A Maverick Under the Mistletoe

By: Brenda Harlen

Chapter One

In Sutter Traub’s opinion, Rust Creek Falls was as irresistible—and fickle—as a woman. Once upon a time his heart had belonged to this town and he couldn’t have imagined ever living anywhere else. Then she’d turned him out and turned her back on him.

Just like the only woman he’d ever loved.

Of course, he’d come back when she’d needed him—the town, that was, not the woman. Because Paige Dalton had never needed him, and she wouldn’t ever ask for his help if she did, and thinking about her now was only going to stir up memories and feelings he didn’t want stirred up.

So he focused his attention on the reason that he was standing in the back corner of town hall now: the imminent election. When his brother Collin had recently announced his intention to run for mayor of Rust Creek Falls, Sutter had impulsively volunteered to be his campaign manager. Which had resulted in him spending a lot more time in town over the past few months than he’d ever intended when news of the floods had first brought him home, which meant that he wasn’t going back to Seattle before the last ballot was counted.

But for now he just wanted this debate to be over.

It was the last public face-off between the two mayoral candidates—Collin Traub and Nathan Crawford—before the citizens of Rust Creek Falls went to the polls on Thursday, and though it had just gotten underway, Sutter wished it was already done.

He couldn’t have said why, but he had an uneasy feeling about the event. It might have had something to do with Nate’s smug expression when they’d been setting up. It was as if he had something up his sleeve and, knowing the Crawfords, Sutter didn’t doubt it for a minute.

As the debate progressed, he gradually began to relax. Collin was comfortable in front of the crowd, answering questions easily and confidently. He had a clearly defined plan to return Rust Creek Falls to its former glory and he made sure the residents knew it. Nate focused more on the history of the town than its future, and more on why he was the better candidate to fix the problems than how he was going to do so. But both candidates were—at least to all outward appearances—respectful of one another, and the spectators seemed to be listening to each side.

But when Thelma McGee—the former mayor’s mother and moderator of the event—stood up to announce that the debate was finished, a member of the audience loudly pushed back his chair and rose to his feet.

A Crawford supporter, Sutter immediately suspected, and the gleam in Nate’s eyes made him think that there was nothing spontaneous about the man’s actions.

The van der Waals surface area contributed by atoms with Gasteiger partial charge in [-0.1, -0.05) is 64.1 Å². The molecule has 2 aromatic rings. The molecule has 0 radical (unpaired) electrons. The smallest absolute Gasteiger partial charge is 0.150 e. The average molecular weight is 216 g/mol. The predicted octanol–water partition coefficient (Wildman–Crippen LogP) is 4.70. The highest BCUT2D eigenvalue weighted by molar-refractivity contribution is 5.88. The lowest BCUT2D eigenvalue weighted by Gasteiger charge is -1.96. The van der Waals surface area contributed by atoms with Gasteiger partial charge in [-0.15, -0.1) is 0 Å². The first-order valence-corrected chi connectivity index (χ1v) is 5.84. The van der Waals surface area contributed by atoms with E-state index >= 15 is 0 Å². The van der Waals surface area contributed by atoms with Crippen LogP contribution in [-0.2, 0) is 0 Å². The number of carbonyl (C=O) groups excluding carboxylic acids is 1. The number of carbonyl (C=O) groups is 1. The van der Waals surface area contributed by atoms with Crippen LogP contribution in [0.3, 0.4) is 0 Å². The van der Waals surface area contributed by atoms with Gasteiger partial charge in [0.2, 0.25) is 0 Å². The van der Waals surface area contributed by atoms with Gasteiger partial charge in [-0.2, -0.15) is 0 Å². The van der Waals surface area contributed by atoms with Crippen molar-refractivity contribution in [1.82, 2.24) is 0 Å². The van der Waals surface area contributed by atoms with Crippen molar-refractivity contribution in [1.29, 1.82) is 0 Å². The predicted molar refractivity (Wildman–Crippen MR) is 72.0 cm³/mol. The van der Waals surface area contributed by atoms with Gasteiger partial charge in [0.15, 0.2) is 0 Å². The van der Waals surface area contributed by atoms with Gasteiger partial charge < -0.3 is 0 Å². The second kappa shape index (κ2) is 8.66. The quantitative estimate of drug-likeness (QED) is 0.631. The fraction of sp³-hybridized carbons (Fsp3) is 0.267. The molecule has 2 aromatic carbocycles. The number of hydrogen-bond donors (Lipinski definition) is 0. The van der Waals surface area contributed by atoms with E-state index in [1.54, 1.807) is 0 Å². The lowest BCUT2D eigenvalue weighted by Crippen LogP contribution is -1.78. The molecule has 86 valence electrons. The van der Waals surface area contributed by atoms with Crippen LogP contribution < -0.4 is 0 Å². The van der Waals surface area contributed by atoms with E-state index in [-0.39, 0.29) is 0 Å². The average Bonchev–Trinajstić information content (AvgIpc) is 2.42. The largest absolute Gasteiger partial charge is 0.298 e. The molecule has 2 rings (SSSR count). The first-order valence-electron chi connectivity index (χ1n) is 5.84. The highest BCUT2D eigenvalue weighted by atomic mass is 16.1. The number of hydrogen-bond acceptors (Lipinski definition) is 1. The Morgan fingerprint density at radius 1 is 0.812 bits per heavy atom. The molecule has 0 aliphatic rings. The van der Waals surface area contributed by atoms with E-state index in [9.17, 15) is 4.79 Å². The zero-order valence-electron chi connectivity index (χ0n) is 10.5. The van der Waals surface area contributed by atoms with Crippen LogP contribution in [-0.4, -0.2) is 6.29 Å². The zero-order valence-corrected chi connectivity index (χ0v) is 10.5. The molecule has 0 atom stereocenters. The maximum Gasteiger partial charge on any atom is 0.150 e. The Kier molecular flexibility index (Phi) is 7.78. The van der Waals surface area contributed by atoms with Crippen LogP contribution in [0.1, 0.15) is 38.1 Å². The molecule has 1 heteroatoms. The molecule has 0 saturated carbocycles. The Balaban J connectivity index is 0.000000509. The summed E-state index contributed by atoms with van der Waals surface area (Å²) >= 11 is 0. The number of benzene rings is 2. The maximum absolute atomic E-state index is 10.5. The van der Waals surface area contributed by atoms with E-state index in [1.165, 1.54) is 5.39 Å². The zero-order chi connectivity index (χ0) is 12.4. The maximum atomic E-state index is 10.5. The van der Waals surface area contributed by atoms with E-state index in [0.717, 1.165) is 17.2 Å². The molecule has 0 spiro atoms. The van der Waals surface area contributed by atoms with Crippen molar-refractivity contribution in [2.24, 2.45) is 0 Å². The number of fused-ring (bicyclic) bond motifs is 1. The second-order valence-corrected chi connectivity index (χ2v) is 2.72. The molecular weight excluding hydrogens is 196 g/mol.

He was a military man in a dress uniform with his medals proudly displayed on his chest, and Sutter’s heart immediately began to pound. One sleeve of the man’s uniform hung loose because he had no arm to put through it. Not just a decorated veteran but a wounded war hero.

Perspiration beaded on Sutter’s brow and trickled down his spine.

Thelma, bless her, never wavered. “I’m sorry, sir—”

“Master Sergeant Dean Riddell.” He barked out the name as if it was a military order.

“Yes, well, we’ve run out of time tonight and—”

“Time is irrelevant when our boys are fighting to protect our freedoms. And I want to remind the good people of Rust Creek Falls that they need to know if these candidates support our armed forces.”

“While your concern is acknowledged and appreciated, the eventual mayor of Rust Creek Falls has no voice with respect to military activity or spending. This is strictly about local politics.”

While Sutter heard and silently applauded her point, no one else did, because they’d all started talking and debating among themselves.

“Ladies and gentlemen—” Collin tried to settle the crowd while Nate just sat back with his arms folded across his chest and a smug smile on his face. “Do I need to remind you that my brother, Major Forrest Traub, is a decorated war hero, too? He fought valiantly and tirelessly for his country—for all of us—and I have never been anything but supportive of his efforts and his sacrifices.”

“Can you say the same thing about your campaign manager?” the master sergeant demanded.

And Sutter knew the damage had been done. It didn’t matter that everything Collin said was true; what mattered to these people was that there was mud to be slung—and it was Sutter’s fault that Collin was the one wearing it.

He’d been young and impetuous and probably a little too outspoken in his efforts to convince his brother that he’d already gone above and beyond in the service of his country. He’d vehemently objected when Forrest had announced his intention to reenlist for another tour, because he’d just wanted his brother to stay home and be safe.

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